You can cut the corners of your sandwiches, but you can’t cut corners on employee meal breaks in California.
In a long-awaited decision, the California Supreme Court ruled that workplace policies of rounding out the start and end times of meal periods aren’t compliant with state law because they sometimes resulted in workers being underpaid their meal period premiums.
The court held in Donohue v. AMN Services, LLC that in cases where company records on their face appear to show noncompliance with meal period rules, there is a rebuttable presumption that the company was non-compliant. As our Los Angeles employment attorneys can explain, this means the burden of proof shifts from the plaintiff employees to the defendant employer.
In light of this recent ruling, employers in California would be wise to update their timekeeping policies and technology to ensure they are meeting the current demands of the law. Employees who believe there has been a violation of California’s meal period laws should promptly consult with an experienced wage and hour lawyer.
What are California’s Meal Break Laws?
In general, Labor Code Section 512 requires that employees be given a minimum of a 30-minute meal break for every five hours worked (six for those in the motion picture industry). Unless the worker is relieved of all duties during the entire 30 minutes/free to leave the premises, the worker is considered “on duty” and paid their regular rate of pay.
Some special rules/considerations are in place for those in certain industries like health care or in certain jobs, like coffee kiosks, but in general, meal breaks can only be waived by mutual consent agreements.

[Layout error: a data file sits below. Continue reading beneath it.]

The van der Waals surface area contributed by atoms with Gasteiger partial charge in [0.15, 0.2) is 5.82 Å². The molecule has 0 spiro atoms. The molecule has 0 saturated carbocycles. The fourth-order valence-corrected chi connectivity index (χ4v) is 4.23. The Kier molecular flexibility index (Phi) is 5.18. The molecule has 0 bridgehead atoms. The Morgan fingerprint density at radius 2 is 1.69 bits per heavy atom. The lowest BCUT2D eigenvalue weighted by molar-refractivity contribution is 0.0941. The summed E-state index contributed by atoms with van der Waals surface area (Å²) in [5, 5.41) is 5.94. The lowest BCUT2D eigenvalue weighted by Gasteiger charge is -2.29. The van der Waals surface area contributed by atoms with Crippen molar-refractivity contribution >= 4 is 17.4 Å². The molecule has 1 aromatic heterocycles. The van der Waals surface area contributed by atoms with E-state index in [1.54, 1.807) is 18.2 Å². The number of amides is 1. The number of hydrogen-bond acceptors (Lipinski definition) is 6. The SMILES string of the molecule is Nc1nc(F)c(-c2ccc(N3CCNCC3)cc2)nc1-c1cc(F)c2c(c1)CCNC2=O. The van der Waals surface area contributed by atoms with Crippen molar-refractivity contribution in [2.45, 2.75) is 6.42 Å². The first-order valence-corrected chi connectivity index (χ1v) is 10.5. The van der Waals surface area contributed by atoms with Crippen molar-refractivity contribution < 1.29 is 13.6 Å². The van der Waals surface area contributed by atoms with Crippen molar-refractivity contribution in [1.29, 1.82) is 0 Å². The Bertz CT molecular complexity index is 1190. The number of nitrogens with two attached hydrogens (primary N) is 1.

The Donohue Case
In the recently-decided Donohue case, plaintiff was a nursing recruiter who, per company policy, was given 30-minute meal breaks starting no later than the end of their fifth hour of work. The company’s timekeeping system rounded meal period punches to the nearest 10 minutes. If an employee punched out at 11:59 a.m., it was recorded as a 12 p.m. punch. Same for someone who punched out at 12:03 p.m. That might not seem like a huge deal, but meal breaks could be as long as 39 minutes or as brief as 21 minutes and they’d all be counted as half-hour breaks.
On its face, this was a neutral policy because sometimes workers were paid too much when they took longer meal breaks. But the court held that because the timekeeping system didn’t track all instances of underpaid meal break premiums, it breached the law.
The case also touched on a second major issue pertaining to the responsibility of California employers to accurately record breaks and time worked. Put simply, if the company’s time records indicate noncompliance, there will be a rebuttable presumption that the company was not compliant. The onus is on the employer at that point – rather than the employee – to show compliance.
The Donohue decision was important because it offered a concrete answer on whether these types of neutral rounding policies are legal. Further, the court underscored that the state has a public health and safety interest in meal and rest break laws, and that because we’re inherently only dealing with small time increments (no more than a half hour), even a few minutes could make a big difference.
Contact the employment attorneys at Nassiri Law Group, practicing in Orange County, Riverside and Los Angeles. Call 949-375-4734.
Meal periods, California Department of Industrial Relations